Julie in WA

Did you see what happened to Victoria (over at Bumble Beans) and her little clover iron? Check it out here
Another cautionary don't want to burn your fabric or even worse...your home!


The best idea I have seen for resting those little irons on is a potato masher - the kind like our grandmothers used! I've also seen some holders at the local quilt shows. I'm not sure if they are manufactured or a home hobbyist has made them, but they have a wood base and a ceramic piece with a curve for resting the iron on. I think I have one around here somewhere........

Pam P

My Clover mini came with several interchangeable "tips" - if you can't get the melted plastic off, maybe you can find a replacement tip? Or email me & I'll send you mine - I have a large & a small tip & don't really need both.


Nicole, Have you ever tried Kim Diehl's applique method? It is wonderful! She uses freezer paper too, but instead of ironing the shiny side to the wrong side of the fabric, you put a little glue, using a glue stick, on the matte side of the paper, glue that to the wrong side of the fabric, then using a hot iron, you iron the seam allowance to the shiny side of the paper and it will stick. No starch, no brush, etc. That is my favorite applique method. If you have on of her books, she explains how to do it. If you ever have a chance to take a class from her, I would highly recommend it.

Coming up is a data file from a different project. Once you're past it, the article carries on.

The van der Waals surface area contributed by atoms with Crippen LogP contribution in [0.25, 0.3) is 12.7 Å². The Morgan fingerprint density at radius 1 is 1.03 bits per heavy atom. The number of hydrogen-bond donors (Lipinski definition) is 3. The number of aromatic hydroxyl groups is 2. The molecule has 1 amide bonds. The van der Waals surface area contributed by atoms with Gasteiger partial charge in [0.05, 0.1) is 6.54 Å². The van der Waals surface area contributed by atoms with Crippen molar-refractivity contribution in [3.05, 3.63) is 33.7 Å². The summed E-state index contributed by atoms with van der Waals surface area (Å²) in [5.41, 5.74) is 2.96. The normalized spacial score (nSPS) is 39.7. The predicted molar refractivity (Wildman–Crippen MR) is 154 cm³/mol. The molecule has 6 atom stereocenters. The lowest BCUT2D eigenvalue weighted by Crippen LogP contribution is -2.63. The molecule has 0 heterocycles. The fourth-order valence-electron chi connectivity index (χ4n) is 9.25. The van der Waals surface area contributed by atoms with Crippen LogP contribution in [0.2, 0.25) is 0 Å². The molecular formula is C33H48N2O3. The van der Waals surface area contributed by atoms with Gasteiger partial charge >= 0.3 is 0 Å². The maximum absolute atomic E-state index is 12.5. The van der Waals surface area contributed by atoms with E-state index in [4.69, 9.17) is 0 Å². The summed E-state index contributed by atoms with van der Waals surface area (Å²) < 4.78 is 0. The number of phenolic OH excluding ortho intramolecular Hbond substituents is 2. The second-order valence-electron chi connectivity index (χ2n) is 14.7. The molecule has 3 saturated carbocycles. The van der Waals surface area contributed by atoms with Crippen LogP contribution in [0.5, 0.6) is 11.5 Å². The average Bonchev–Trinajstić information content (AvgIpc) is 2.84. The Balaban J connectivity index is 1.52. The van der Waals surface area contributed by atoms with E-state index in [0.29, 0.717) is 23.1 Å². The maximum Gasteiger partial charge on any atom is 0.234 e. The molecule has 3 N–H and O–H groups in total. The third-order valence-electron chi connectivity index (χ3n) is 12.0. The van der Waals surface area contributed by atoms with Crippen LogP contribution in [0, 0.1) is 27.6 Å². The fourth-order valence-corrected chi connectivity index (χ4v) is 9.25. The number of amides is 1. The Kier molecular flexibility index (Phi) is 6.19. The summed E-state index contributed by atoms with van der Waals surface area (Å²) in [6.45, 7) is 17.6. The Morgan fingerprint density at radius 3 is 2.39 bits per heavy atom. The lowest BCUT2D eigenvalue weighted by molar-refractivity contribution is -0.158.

I iron the freezer paper onto the back of my fabric, then draw around the applique. Then I cut it out leaving a scant 1/4"of fabric. The freezer paper template is reusable for several times. I then needle turn. I think this is much quicker than what you are doing. I have friends who do your method but they use washable glue instead of starch. They just press it down with their fingers-no iron. I love applique, it gives me something I can work on while I watch TV.

Liz Arbaugh

Here's a link to a 3 part tutorial on how to use freezer paper on top. The rest of tutorial links can be found on the blog archives for April.


Hi Nicole,
I use a travel style ceramic mug (that actually doesn't work for travelling) which is very wide on the bottom. I just stick my mini-iron in there. Because the bottom is wider than the top, it doesn't tip over. Everything I read when I got the iron said to throw the stand away. There are some wooden stands available that attach to the plastic one, but I already had the mug. :)



I use the freezer paper method that you are demonstrating but I double up the freezer paper - iron two pieces together (waxy side to a dull side) - before I cut out the shapes. This seems to give you a crisper and bit more stable edge when you starch and press your 1/4" over. I have had great success with this method.